Bitcoin price dips below $30,000 amid bearish signals

Quick Take

  • Bitcoin’s price dipped below $30,000 as futures show bearish signals, an analyst said.

Bitcoin's price dipped below $30,000 on Tuesday, with a confluence of factors affecting the performance of the digital asset. 

The price of the world's largest crypto currency fell 0.6% over the past day to $29,852 as of 2:13 p.m. in New York, according to CoinGecko.

While bulls are focusing on three key prospects for long-term holding and accumulation including the Bitcoin halving event, potential approval of spot bitcoin ETFs and speculation about a rate cut next year, one analyst believes downside pressure is being catalyzed by the possible sell-off of the U.S. government's seized bitcoin stash.

Will more Silk Road bitcoin be sold?

On July 12, the U.S. department of justice stirred speculation by appearing to transfer $300 million in BTC to new addresses in two transactions.

"I think that this price reduction is mostly driven by futures prices showing bearish signals, mostly driven by news the U.S. government is allegedly preparing to sell close to $300 million worth of bitcoin," independent digital asset analyst Konstantin Anissimov told The Block. "I believe the market is expecting this to happen very soon."

"The total daily volume traded in bitcoin is less than $2 billion right now," he added. "My assumption is some of this is wash trading. So, a sell-off of $300 million worth of bitcoin should and will result in a negative price movement."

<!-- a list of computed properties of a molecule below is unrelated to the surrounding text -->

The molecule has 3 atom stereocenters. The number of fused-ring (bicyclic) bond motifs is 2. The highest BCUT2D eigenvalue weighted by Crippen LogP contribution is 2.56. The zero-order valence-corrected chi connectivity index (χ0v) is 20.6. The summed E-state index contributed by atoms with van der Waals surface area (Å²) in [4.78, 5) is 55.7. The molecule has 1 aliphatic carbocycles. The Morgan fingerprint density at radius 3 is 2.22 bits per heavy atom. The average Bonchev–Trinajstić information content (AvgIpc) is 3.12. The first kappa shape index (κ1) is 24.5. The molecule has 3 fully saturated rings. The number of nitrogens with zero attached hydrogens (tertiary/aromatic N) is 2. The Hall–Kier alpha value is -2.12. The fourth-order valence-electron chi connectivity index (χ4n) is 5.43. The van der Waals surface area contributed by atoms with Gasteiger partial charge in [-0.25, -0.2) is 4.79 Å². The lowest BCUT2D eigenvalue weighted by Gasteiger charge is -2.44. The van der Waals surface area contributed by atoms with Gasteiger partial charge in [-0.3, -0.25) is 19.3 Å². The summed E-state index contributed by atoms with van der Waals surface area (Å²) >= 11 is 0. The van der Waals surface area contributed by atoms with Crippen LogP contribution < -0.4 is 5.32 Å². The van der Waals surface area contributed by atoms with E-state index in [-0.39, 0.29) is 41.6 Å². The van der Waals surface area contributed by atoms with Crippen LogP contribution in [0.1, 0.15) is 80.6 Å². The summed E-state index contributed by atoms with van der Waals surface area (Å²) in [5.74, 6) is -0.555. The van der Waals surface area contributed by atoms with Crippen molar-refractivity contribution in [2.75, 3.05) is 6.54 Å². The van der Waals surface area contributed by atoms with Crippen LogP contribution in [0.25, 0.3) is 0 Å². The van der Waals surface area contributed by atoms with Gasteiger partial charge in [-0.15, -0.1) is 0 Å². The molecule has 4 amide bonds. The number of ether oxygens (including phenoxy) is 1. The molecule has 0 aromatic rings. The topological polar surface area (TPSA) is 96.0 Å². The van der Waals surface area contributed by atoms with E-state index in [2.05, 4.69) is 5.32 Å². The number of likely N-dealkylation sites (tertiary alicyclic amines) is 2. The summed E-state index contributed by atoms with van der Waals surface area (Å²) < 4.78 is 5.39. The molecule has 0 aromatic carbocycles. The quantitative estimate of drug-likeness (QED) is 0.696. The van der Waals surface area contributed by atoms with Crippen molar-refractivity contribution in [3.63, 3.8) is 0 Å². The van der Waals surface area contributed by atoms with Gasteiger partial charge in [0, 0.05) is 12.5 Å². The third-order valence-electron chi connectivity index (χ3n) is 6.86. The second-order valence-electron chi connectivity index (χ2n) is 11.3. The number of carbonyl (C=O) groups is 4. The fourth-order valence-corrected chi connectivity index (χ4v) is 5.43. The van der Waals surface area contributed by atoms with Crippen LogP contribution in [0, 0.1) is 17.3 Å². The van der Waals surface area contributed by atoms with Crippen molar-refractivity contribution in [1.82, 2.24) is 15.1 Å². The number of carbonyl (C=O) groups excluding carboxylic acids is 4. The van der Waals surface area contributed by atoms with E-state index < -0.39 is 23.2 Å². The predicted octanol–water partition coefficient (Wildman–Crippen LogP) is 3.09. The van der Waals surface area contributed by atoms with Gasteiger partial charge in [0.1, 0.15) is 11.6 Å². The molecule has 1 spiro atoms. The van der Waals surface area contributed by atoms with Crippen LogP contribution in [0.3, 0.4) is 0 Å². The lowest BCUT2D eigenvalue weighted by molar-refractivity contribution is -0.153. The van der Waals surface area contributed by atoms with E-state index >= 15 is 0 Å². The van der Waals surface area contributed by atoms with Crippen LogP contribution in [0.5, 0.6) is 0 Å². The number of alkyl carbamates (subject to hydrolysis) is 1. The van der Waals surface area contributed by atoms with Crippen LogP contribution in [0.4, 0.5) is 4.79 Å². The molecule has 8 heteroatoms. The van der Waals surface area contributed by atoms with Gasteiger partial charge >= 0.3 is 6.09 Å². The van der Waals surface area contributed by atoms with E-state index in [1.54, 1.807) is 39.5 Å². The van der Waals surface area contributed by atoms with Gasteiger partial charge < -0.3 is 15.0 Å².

However, the analyst expects any dip to be short-lived and followed by a price correction.

While bitcoin historically presents an inverse correlation with the U.S. Dollar Index, it has failed to appreciate in the wake of DXY's recent decline of around 2.3%. 

"The BTC-DXY relationship will be hard to shake for long, though," said Noelle Acheson, author of Crypto is Macro Now newsletter. "It's not just that the U.S. dollar is the denominator in the most-quoted pair for the crypto asset, and when the denominator goes down in value, the ratio goes up, all else being equal, it's also that a weaker dollar boosts global liquidity by giving U.S. dollar debt holders around the world more room to breathe."

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